The father of one of four crew members who died when the Cheeki Rafiki capsized mid-Atlantic has told a court of the "harrowing" moment when he found out his son had been lost at sea.
The yacht lost its keel as the crew were returning the 40ft vessel from Antigua to the UK in May 2014 when it got into trouble more than 700 miles from Nova Scotia.
The four who died were skipper Andrew Bridge, 22, from Farnham in Surrey, James Male, 22, from Southampton, Steve Warren, 52, and Paul Goslin, 56, both from Somerset.
Douglas Innes, 42, director of Stormforce Coaching Limited, faces four counts of manslaughter by gross negligence at Winchester Crown Court, which he denies.
Innes, of Whitworth Crescent, Southampton, and his company Stormforce Coaching also both deny failing to operate the Cheeki Rafiki in a safe manner.
Graham Male, the father of James, told the jury his son had worked as an unpaid intern for Stormforce Coaching and had flown out to Antigua to crew the yacht for racing for two weeks before sailing it back to the UK.
He described how his son had been "apprehensive but excited" before the voyage but it was only on May 16 that Mr Male found out the yacht was in difficulty when his wife received a call from Innes.
He said he spoke to Innes later and described him as "perfectly calm" as he told him "there was no panic on board".
Mr Male said they had been kept informed by the US coast guard about the search, and after the yacht was found by the US warship USS Oscar Austin they were sent a photograph of the yacht's life raft still on board the up-turned yacht.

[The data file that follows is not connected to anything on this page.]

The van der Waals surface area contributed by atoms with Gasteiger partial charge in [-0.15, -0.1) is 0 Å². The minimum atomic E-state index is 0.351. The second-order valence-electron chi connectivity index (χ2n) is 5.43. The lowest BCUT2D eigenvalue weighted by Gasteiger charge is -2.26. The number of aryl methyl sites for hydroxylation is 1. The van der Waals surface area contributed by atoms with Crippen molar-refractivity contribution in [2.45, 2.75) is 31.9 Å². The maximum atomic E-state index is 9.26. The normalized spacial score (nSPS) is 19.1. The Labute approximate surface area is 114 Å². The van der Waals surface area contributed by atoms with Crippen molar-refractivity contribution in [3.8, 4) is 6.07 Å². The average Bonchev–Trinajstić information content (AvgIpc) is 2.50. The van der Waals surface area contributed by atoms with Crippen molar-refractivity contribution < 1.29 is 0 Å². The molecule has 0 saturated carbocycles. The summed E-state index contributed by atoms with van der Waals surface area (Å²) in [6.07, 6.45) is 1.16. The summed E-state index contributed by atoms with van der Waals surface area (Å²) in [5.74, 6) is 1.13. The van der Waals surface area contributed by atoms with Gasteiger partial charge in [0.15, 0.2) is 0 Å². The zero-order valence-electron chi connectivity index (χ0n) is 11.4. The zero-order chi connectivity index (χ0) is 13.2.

He said: "It was surreal, just seeing that life raft, I just couldn't believe it, I remember saying 'I have seen enough'. It was harrowing, it was as if the photo was in slow motion, I remember going back to the family, I knew as soon as I saw that life raft in there."
Mr Male, an engineer, told the court he had been concerned that Stormforce Coaching did not have appropriate tools back in the UK when his son told him they used a "multi-tool" for works.
He said they had paid for his son to fly to Antigua for the work there and his son told them that he had to pay for his own food until the customers arrived to sail the yacht.
His son sent him a message saying: "I am low on money but hope to pull through."
Nigel Lickley QC, prosecuting, has told the trial that Innes is accused of "cost-cutting" and allowing the Cheeki Rafiki to sail back to the UK in a "neglected" state and without being inspected for its required coding - seaworthiness certificate - which he said had lapsed.
The trial continues.